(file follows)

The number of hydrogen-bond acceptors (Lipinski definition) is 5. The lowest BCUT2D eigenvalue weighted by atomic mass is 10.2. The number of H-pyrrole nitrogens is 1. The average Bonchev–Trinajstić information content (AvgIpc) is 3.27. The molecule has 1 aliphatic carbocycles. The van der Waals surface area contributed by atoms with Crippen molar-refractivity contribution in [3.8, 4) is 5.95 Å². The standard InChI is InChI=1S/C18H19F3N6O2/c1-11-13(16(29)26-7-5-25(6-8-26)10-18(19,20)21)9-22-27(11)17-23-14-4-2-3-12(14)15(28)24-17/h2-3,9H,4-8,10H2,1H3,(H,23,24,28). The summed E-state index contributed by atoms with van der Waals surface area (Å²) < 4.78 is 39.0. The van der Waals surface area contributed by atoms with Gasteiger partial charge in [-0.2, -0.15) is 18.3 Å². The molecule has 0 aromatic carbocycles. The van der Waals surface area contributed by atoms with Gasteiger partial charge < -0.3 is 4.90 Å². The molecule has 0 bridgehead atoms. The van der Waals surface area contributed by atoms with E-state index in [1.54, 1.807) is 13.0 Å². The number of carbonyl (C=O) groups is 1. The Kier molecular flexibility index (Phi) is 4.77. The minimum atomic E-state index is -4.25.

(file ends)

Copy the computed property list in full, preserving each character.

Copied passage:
The number of hydrogen-bond acceptors (Lipinski definition) is 5. The lowest BCUT2D eigenvalue weighted by atomic mass is 10.2. The number of H-pyrrole nitrogens is 1. The average Bonchev–Trinajstić information content (AvgIpc) is 3.27. The molecule has 1 aliphatic carbocycles. The van der Waals surface area contributed by atoms with Crippen molar-refractivity contribution in [3.8, 4) is 5.95 Å². The standard InChI is InChI=1S/C18H19F3N6O2/c1-11-13(16(29)26-7-5-25(6-8-26)10-18(19,20)21)9-22-27(11)17-23-14-4-2-3-12(14)15(28)24-17/h2-3,9H,4-8,10H2,1H3,(H,23,24,28). The summed E-state index contributed by atoms with van der Waals surface area (Å²) < 4.78 is 39.0. The van der Waals surface area contributed by atoms with Gasteiger partial charge in [-0.2, -0.15) is 18.3 Å². The molecule has 0 aromatic carbocycles. The van der Waals surface area contributed by atoms with Gasteiger partial charge < -0.3 is 4.90 Å². The molecule has 0 bridgehead atoms. The van der Waals surface area contributed by atoms with E-state index in [1.54, 1.807) is 13.0 Å². The number of carbonyl (C=O) groups is 1. The Kier molecular flexibility index (Phi) is 4.77. The minimum atomic E-state index is -4.25.